This story has been updated with additional comments and background.

Kentucky’s controversial overhaul of Medicaid has been approved by the federal government, the state Cabinet for Health and Family Services announced late Tuesday.

The state’s Section 1115 waiver, also known as Kentucky HEALTH, was initially approved by the Trump Administration in January but was sent back to the federal government for further review as a result of litigation.

The U.S. Centers for Medicare and Medicaid Services has now cleared the way for the program to begin as soon as April 1, according to a news release from the Cabinet.

A requirement that some able-bodied adults complete 80 hours a month of work or other “community engagement” will be rolled out regionally over several months beginning no sooner than April 1, according to the release.

“Kentucky HEALTH offers a customized path based on individual needs that will help beneficiaries gain better health, engagement in their communities, improved employability, and success through long-term independence,” the Cabinet’s secretary, Adam Meier, said in the release. “This individualized approach affords flexibility and procedural protections that will ensure Medicaid is able to provide beneficiaries access to services and opportunities, while utilizing a holistic approach to addressing barriers and challenges that affect overall health.”

The program, which was to kick off this past July 1, was stymied by a lawsuit filed on behalf of more than a dozen Medicaid recipients who alleged that the initial approval violated federal law and would jeopardize the health coverage of tens of thousands of Kentuckians.

U.S. District Judge James Boasberg vacated the approval and sent the proposal back to the U.S. Department of Health and Human Services for further review. CMS then opened up a comment period that drew more than 11,500 online responses that were largely against Kentucky HEALTH.

The consumer group Kentucky Voices for Health issued a statement Tuesday, lamenting the re-approval of the waiver.

Emily Beauregard

“Kentucky Voices for Health and our partners are deeply disappointed that CMS and, by extension, the state, have once again ignored the voices of their constituents,” the group’s executive director, Emily Beauregard, said in the statement. “During the 2018 federal comment period, thousands of Kentuckians spoke up to share why access to healthcare is critical to their ability to be good parents and caregivers, productive employees, successful entrepreneurs, and contributing members of their communities. Reapproving a waiver that makes hardworking Kentuckians jump through hoops to keep their coverage will no doubt have the opposite effect.”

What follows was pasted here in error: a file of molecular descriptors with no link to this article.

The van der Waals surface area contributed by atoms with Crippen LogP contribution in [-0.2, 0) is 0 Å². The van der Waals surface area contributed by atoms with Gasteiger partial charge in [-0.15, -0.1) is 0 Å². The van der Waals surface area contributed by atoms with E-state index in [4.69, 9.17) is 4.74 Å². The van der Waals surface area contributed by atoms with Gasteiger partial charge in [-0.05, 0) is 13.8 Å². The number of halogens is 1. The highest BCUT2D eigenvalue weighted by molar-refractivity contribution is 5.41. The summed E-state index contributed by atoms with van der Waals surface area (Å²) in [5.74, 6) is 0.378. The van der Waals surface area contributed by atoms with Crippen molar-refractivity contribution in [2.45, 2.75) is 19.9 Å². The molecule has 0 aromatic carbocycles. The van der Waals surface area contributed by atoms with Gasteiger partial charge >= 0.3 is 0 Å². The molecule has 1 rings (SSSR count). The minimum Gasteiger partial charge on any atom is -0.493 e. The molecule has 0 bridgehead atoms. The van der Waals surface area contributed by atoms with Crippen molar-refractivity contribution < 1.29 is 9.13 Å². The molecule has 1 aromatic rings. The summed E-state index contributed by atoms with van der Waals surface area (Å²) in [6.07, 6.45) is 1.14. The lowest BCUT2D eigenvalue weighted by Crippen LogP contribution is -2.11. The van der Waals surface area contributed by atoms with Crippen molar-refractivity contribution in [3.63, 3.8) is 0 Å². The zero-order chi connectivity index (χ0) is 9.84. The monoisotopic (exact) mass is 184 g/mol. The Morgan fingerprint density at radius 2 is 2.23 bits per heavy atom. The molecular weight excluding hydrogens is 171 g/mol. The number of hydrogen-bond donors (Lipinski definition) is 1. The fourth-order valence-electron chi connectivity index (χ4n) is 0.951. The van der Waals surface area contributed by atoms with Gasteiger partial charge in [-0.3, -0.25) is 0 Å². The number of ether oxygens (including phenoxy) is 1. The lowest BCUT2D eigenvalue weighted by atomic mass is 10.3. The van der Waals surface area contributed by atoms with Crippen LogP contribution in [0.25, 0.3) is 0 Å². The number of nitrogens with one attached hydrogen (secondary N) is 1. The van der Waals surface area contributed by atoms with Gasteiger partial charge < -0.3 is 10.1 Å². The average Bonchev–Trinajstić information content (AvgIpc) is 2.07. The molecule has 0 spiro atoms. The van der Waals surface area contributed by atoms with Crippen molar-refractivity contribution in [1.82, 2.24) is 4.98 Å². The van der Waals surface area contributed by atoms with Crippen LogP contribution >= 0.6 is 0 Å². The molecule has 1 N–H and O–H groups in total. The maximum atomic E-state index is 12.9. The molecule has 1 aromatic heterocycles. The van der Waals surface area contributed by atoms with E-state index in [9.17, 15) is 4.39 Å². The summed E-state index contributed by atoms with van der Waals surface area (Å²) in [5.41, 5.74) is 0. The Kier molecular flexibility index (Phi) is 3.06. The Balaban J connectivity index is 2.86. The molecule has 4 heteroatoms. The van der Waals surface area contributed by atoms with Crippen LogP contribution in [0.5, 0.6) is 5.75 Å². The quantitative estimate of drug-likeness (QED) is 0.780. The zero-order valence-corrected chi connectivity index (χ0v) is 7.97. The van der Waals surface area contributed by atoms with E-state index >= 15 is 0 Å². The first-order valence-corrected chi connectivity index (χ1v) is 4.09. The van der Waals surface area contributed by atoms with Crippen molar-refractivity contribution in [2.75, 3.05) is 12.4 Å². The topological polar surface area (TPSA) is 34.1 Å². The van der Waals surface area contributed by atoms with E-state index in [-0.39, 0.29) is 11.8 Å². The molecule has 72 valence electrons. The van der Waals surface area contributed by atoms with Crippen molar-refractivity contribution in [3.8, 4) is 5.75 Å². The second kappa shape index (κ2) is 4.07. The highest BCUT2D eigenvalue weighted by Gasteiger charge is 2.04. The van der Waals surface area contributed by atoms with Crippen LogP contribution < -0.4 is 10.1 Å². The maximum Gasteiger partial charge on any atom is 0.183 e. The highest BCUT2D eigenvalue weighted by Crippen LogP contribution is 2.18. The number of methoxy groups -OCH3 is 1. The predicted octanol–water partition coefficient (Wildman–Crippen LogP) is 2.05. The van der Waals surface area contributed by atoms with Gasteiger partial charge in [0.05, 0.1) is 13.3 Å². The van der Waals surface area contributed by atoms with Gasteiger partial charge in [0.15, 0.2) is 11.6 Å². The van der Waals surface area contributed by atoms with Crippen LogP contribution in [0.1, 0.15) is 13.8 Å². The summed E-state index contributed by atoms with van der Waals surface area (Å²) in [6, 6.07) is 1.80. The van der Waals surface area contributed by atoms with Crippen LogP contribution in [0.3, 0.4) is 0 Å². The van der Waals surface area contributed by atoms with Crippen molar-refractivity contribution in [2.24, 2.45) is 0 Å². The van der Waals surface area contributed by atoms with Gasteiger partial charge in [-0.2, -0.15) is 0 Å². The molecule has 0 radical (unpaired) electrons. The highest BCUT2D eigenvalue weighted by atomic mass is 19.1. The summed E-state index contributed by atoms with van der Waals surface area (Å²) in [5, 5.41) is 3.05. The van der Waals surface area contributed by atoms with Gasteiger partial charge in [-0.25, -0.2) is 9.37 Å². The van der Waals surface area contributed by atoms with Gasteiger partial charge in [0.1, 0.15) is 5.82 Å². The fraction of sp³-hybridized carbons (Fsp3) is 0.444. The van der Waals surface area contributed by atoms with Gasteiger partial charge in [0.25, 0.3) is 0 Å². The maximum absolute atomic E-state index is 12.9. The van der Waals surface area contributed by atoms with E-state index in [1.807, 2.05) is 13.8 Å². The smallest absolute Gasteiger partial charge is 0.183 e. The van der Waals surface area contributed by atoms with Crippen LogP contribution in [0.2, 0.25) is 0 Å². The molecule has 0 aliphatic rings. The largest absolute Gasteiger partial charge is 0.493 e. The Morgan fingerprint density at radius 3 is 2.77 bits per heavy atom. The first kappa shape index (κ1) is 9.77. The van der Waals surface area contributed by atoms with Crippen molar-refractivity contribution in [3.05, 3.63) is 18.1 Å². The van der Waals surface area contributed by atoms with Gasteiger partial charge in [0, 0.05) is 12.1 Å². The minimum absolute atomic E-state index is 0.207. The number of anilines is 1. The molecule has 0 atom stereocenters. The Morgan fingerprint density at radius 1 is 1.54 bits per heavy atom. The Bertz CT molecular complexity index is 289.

Some other organizations, such as the Kentucky Center for Economic Policy, expressed similar concern.

“Re-approving these harmful barriers to quality coverage through Medicaid ignores the nearly 8,500 official comments that laid out the many ways people will be left behind,” said Dustin Pugel, policy analyst for the Kentucky Center for Economic Policy. “Kentucky’s historic gains in health coverage have led to real progress in our economic recovery and our health – especially in struggling rural areas – and CMS’s decision today turns the clock back on those gains.”

In the past, the state has indicated that 95,000 people would lose Medicaid coverage in the first five years of the program, Boasberg noted in his June 29 ruling, which took issue with the federal government initially having glossed over the potential impact of Kentucky HEALTH on individuals Medicaid was meant to protect.

The Foundation for a Healthy Kentucky, which has partnered with the state on the program, issued a statement Tuesday reaffirming its desire to help Kentuckians comply with requirements, such as premium payments.

Seema Verma | Courtesy CMS

“The Foundation remains committed to assisting Medicaid beneficiaries with their efforts to understand and comply with the waiver’s requirements,” the foundation’s chief executive, Ben Chandler, said in the statement. “It will take a collective effort by the state, providers, community organizations, and all those involved with the new Medicaid waiver to ensure Kentuckians are successful in meeting its requirements, so they do not lose health coverage.”

Kentucky is among a handful of states, including Indiana, Arkansas, Wisconsin and New Hampshire, that now have approval to require eligible “able-bodied” Medicaid recipients to work or do other community engagement activities, such as volunteering, to keep their benefits. Insider previously reported that Arkansas cut off thousands of residents’ Medicaid coverage after they failed for three consecutive months to report activities under the new requirement.

In a recent blog post, CMS administrator Seema Verma acknowledged that work requirements are controversial but stressed that the Trump administration would not back down.

“Some believe that our sole purpose is to finance public benefits, even if that means lost opportunity and a life tethered to government dependence,” she wrote. “Instead, what’s needed are local solutions crafted by policy makers who are closer to the people they serve and the unique challenges their communities face. We will not retreat from this position.”

Darla Carter is a hometown girl who recently joined the staff of Insider Louisville to mostly cover health. She previously served as a longtime health and fitness writer for The Courier-Journal, where she also worked for the Metro, Neighborhoods and Features departments. Prior to that, the award-winning journalist wrote for newspapers elsewhere in Kentucky and Tennessee, covering a range of topics, from education to courts. She's a graduate of Western Kentucky University, where she studied journalism and philosophy, and is the proud mom of two young children.


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